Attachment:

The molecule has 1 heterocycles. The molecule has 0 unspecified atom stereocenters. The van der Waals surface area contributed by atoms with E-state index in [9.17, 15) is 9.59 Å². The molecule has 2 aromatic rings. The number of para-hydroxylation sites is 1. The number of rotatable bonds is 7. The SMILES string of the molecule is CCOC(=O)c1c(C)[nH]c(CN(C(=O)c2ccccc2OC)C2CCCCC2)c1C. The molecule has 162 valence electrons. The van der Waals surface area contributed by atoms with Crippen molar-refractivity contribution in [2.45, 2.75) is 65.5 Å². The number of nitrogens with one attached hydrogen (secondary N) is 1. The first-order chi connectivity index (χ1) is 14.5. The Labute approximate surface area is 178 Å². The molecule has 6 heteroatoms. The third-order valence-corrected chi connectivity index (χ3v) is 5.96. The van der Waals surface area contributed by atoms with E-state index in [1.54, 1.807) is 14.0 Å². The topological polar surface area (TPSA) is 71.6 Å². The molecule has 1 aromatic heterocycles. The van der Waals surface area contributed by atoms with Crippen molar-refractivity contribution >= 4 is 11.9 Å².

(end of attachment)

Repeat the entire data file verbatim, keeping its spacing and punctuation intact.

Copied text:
The molecule has 1 heterocycles. The molecule has 0 unspecified atom stereocenters. The van der Waals surface area contributed by atoms with E-state index in [9.17, 15) is 9.59 Å². The molecule has 2 aromatic rings. The number of para-hydroxylation sites is 1. The number of rotatable bonds is 7. The SMILES string of the molecule is CCOC(=O)c1c(C)[nH]c(CN(C(=O)c2ccccc2OC)C2CCCCC2)c1C. The molecule has 162 valence electrons. The van der Waals surface area contributed by atoms with Crippen molar-refractivity contribution in [2.45, 2.75) is 65.5 Å². The number of nitrogens with one attached hydrogen (secondary N) is 1. The first-order chi connectivity index (χ1) is 14.5. The Labute approximate surface area is 178 Å². The molecule has 6 heteroatoms. The third-order valence-corrected chi connectivity index (χ3v) is 5.96. The van der Waals surface area contributed by atoms with E-state index in [1.54, 1.807) is 14.0 Å². The topological polar surface area (TPSA) is 71.6 Å². The molecule has 1 aromatic heterocycles. The van der Waals surface area contributed by atoms with Crippen molar-refractivity contribution >= 4 is 11.9 Å².